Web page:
January 14, 2012

CBC Radio's "Day 6" Interviews ARCA Instructor Richard Ellis in "To catch an art thief" about the use of art as collateral or currency "in criminal enterprises such as drugs or arms or people trafficking"

Brent Bambury, host of the show Day 6 on CBC Radio, "talks" with art crime expert Richard Ellis, founder of the Art and Antiquities Squad at The New Scotland Yard.

Bambury begins his show discussing this week's theft of paintings by Picasso and Mondrian from the National Gallery in Athens when thieves prompted security guards to turn off their security system by setting off a series of alarms that made the guards think the system wasn't working and shut the alarm system down. As Bambury recounts, the thieves then entered the museum in Greece and stripped three paintings from their frames; "everything was going according to plan" Bambury says until one of the thieves set off a motion sensor attracting attention of the security staff who watched them flee. [Officially the number of thieves has not been released.) One of the paintings was recovered when a thief dropped it during the escape, according to international reports.

Bambury asks Ellis what happens after a thief pulls off a successful heist that draws international attention.
Ellis: In one particular Picasso theft the chap got into a taxi in London and drove around and delivered it to the person who had asked him to steal it, so it depends entirely who you are and what your intentions are. Looking at the Greek experience recently, it was a well orchestrated theft, so they may have well have gone beyond planning the actual theft and have already worked out what they could do with the pictures.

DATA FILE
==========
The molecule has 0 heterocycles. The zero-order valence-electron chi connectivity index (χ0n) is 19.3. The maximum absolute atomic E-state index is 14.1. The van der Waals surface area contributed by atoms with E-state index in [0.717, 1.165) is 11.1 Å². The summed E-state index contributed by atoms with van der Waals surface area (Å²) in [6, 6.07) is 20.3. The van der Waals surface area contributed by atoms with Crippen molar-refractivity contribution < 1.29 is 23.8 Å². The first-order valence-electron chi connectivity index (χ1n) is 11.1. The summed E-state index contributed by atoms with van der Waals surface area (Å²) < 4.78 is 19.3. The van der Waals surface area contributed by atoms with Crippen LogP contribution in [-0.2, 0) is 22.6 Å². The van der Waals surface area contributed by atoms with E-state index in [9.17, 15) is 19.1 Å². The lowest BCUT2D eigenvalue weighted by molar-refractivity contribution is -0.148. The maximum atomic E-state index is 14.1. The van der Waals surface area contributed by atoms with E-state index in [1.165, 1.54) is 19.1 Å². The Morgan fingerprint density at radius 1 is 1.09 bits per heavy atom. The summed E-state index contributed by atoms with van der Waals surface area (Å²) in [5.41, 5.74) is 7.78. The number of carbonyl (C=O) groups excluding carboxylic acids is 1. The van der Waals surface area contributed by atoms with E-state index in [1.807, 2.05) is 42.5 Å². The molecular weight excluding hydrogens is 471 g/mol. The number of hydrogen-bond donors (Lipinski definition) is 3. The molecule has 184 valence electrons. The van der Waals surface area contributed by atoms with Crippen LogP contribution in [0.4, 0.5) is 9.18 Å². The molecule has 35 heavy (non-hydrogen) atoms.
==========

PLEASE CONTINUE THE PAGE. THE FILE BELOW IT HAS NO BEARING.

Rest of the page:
Bambury: How does a thief monetize a painting? What is the value of something that is so very difficult to sell? 
Ellis: Value is established unfortunately through the media. I say unfortunately because there is a tendency of following an art theft to try and arrive at the highest possible value because it makes for a better story. Criminals will take the highest published value and they will work anywhere between 3 to 7 or even 10% of that reported value as its black market value. Clearly if it’s a valuable painting it can still be a significant sum of money and they’ll use that as collateral or as a form of currency and it will then just be used as a way to pay for other criminal enterprises such as drugs or arms or people trafficking. 
Bambury: So a painting then becomes a token of value in the larger world of organized crime?